121 121 Monitor  Monitors use separate mechanisms for the two types of synchronization  use locks for mutual exclusion  use condition variables for ordering constraints

122 122 Monitor  A monitor = a lock + the condition variables associated with that lock

123 123 Condition Variables  Main idea: –make it possible for thread to sleep inside a critical section  Approach: –by atomically releasing lock, putting thread on wait queue and go to sleep

124 124 Condition Variables  Each variable has a queue of waiting threads –threads that are sleeping, waiting for a condition  Each variable is associated with one lock

125 125 Monitors Monitor example integer i; condition c; procedure producer(); … end; procedure consumer(); … end end monitor

126 126 Ops on Condition Variables  wait(): –atomically release lock –put thread on condition wait queue, go to sleep –i.e. start to wait for wakeup

127 127 Ops on Condition Variables  signal(): –wake up a thread waiting on this condition variable if any  broadcast(): –wake up all threads waiting on this condition variable if any

128 128 Ops on Condition Variables  Note that thread must be holding lock when it calls wait() or signal()  To avoid problems when both threads are inside monitor –the signal() must be the last statement

129 129 Ops on Condition Variables  What to do when a thread wakes up?  Two options:  Let the wakeup thread run –i.e. signaler release the lock  Let the caller and callee compete for lock

130 130 Mesa vs. Hoare Monitors  The first option is called Hoare Monitor –It gives special priority to the woken-up waiter –signaling thread gives up lock –woken-up waiter acquires lock –signaling thread re-acquires lock after waiter unlocks

131 131 Mesa vs. Hoare Monitors  The second option is Mesa Monitor –when waiter is woken, it must contend for the lock with other threads –hence must re-check condition –Whoever wins get to run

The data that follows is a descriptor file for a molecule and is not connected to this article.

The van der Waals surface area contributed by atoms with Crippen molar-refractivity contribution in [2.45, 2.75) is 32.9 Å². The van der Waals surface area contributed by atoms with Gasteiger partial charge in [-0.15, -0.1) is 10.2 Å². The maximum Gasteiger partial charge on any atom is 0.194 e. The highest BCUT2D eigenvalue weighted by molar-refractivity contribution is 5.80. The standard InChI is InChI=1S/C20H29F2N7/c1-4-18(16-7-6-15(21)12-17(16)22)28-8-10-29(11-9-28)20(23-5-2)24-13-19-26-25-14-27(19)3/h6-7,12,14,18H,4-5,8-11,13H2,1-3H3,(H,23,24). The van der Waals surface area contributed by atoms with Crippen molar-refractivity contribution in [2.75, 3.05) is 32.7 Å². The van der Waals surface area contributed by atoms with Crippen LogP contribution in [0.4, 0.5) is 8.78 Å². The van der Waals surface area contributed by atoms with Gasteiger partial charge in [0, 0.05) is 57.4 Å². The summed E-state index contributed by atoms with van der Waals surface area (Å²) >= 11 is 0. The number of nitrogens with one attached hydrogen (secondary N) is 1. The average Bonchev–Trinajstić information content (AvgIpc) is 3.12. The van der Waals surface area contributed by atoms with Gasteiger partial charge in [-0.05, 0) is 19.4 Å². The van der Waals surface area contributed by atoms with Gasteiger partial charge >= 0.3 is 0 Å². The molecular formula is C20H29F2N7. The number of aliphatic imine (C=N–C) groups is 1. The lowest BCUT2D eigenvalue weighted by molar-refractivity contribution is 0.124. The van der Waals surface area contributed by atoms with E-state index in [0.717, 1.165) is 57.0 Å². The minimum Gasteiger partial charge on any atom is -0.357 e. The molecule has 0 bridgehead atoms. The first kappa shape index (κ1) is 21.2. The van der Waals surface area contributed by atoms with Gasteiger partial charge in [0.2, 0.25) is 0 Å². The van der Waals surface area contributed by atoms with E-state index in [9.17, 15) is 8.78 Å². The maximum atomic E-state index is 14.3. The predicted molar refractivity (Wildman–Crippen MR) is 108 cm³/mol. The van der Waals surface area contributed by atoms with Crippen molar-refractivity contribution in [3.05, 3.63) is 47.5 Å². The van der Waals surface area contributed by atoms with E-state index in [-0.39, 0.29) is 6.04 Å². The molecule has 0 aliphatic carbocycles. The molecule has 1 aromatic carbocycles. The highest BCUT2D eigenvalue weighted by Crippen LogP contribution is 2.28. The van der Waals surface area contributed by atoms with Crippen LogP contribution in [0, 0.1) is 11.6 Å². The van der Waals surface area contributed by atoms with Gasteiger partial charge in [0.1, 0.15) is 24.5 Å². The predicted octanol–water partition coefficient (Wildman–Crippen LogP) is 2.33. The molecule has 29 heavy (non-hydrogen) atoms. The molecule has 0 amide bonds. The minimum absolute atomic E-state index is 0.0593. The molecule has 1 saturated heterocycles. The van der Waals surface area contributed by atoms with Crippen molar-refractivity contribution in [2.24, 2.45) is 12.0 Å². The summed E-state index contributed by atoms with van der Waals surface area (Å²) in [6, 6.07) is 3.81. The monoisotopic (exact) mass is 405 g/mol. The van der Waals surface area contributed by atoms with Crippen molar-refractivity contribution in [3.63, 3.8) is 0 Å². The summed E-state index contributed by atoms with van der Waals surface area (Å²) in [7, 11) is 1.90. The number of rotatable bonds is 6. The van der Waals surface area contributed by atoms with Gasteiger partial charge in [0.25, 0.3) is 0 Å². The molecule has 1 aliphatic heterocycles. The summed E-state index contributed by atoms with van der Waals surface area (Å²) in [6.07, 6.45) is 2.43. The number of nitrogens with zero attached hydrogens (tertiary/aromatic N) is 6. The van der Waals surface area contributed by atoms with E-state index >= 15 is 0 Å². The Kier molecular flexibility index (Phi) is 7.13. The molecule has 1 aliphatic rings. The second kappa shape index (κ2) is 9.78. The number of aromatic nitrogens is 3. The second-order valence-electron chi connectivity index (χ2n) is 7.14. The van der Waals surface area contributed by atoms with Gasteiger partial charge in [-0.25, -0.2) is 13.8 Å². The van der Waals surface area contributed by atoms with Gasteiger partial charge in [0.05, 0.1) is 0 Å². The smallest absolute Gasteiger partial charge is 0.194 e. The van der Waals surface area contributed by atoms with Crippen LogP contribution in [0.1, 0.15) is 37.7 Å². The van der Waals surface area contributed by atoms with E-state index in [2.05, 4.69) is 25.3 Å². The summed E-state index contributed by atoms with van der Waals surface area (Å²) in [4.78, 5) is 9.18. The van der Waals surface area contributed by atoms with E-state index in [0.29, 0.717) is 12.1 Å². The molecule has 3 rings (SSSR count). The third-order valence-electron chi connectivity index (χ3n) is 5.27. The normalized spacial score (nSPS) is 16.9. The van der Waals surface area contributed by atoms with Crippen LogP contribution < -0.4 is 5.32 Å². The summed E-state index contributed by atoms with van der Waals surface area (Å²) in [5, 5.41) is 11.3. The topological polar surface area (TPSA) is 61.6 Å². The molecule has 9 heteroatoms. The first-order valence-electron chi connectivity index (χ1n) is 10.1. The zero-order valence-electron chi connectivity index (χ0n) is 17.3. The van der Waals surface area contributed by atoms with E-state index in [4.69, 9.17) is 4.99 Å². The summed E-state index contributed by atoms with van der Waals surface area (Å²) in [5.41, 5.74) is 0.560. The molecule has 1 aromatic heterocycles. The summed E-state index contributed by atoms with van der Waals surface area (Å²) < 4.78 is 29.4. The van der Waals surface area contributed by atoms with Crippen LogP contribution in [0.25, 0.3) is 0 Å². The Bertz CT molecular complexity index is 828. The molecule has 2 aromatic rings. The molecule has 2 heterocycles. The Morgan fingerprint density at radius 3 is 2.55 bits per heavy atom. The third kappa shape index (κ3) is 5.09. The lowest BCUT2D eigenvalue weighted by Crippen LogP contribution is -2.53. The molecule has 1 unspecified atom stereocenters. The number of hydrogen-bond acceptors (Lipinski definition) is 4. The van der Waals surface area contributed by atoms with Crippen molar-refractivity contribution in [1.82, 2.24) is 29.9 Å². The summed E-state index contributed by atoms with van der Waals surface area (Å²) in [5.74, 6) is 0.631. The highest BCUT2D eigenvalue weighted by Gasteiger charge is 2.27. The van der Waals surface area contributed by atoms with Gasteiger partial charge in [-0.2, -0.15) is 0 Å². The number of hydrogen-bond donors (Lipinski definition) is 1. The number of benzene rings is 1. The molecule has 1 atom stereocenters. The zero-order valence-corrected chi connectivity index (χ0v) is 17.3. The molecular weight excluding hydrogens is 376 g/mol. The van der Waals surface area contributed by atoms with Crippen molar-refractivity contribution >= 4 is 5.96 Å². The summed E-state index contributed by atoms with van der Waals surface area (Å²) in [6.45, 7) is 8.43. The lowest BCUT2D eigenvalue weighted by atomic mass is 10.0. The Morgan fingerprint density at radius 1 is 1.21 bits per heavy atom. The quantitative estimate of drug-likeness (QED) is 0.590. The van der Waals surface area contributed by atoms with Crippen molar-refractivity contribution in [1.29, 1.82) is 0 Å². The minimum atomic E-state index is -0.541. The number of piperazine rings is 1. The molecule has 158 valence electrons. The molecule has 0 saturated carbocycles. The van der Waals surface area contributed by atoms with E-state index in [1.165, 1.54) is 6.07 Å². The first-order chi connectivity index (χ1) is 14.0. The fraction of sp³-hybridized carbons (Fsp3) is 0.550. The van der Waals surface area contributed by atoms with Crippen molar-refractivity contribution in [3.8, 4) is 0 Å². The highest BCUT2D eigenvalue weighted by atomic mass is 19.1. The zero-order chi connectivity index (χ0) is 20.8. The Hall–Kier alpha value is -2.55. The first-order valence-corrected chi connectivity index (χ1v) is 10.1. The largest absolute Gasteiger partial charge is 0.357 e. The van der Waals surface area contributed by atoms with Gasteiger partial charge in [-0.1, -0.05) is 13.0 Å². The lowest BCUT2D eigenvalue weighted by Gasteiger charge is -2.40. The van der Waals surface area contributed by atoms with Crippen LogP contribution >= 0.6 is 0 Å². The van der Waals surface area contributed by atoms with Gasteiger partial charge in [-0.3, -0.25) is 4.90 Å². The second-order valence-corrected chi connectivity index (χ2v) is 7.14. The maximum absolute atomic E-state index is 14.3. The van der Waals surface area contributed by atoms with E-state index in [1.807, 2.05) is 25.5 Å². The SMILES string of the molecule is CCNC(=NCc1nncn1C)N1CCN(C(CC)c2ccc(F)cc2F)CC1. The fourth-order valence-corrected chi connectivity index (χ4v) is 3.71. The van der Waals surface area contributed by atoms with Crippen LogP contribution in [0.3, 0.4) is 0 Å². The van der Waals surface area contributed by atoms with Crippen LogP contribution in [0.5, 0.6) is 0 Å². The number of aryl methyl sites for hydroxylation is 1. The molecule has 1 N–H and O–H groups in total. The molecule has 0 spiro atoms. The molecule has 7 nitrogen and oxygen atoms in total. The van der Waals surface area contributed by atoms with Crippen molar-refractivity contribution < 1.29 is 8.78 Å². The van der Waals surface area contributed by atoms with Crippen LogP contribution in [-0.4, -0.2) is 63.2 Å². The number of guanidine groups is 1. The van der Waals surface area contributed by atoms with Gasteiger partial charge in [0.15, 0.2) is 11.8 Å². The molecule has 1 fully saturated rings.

132 132 Mesa vs. Hoare Monitors  We’ll stick with Mesa monitors –as do most operating systems –Because it is more flexible

133 133 Programming with Monitors  List shared data needed to solve problem  Decide how many locks are needed  Decide which locks will protect which data

134 134 Programming with Monitors  More locks allows different data to be accessed simultaneously –i.e. protecting finer-grained data –but is more complicated  One lock usually enough in this class

135 135 Programming with Monitors  Do not show this slide  Put lock...unlock calls around the code that uses shared data  List before-after conditions –one condition variable per condition

136 136 Programming with Monitors  Do not show this slide  Condition variable’s lock should be the lock that protects the shared data that is used to evaluate the condition

137 137 Programming with Monitors  Call wait() when thread needs to wait for a condition to be true;  Use a while loop to re-check condition after wait returns  Call signal when a condition changes that another thread might be interested in

138 138 Producer-Consumer in Monitor  Variables:  numCokes (number of cokes in machine)  One lock to protect this shared data –cokeLock  fewer locks make the programming simpler –but allow less concurrency

139 139 Producer-Consumer in Monitor  Ordering constraints:  Consumer must wait for producer to fill buffer if all buffers are empty  Producer must wait for consumer to empty buffer if buffers is completely full

140 140 Producer-Consumer in Monitor monitor ProducerConsumer condition full, empty; integer count; procedure insert (item: integer); begin if count == N then wait(full); insert_item(item); count++; if count ==1 then signal(empty); end; function remove: integer; begin if count ==0 then wait(empty); remove = remove_item; count--; if count==N-1 then signal(full); end; count:=0; end monitor;

141 141 Producer-Consumer in Monitor procedure producer; begin while true do begin item = produce_item; ProducerConsumer.insert(item); end end; procedure consumer; begin while true do begin item=ProducerConsumer.remove; consume_item(item); end end;

142 142  Do not show this slide  Semaphores used for both mutual exclusion and ordering constraints –elegant (one mechanism for both purposes) –code can be hard to read and hard to get right Compare Monitors & Semaphores

143 143  Do not show this slide  Monitor lock is just like a binary semaphore that is initialized to 1 –lock() = down() –unlock() = up() Compare Monitors & Semaphores

144 144 Condition VariableSemaphores While (cond) {wailt()};Down() Conditional code in user program Conditional code in semaphore definition User writes customized condition Condition specified by semaphore definition (wait if value ==0) User provides shared variables, protect with lock Provides shared variable & thread-safe operations on that integer No memory of past signals“Remembers” past up() calls Condition Variable vs. Semaphore

145 145  Condition variables are more flexible than using semaphores for ordering constraints  Condition variables: –can use arbitrary condition to wait  Semaphores: –wait if semaphore value == 0 Condition Variable vs. Semaphore

146 146  Do not show this slide  Semaphores work best if –the shared integer and waiting condition (==0) maps naturally to the problem domain Condition Variable vs. Semaphore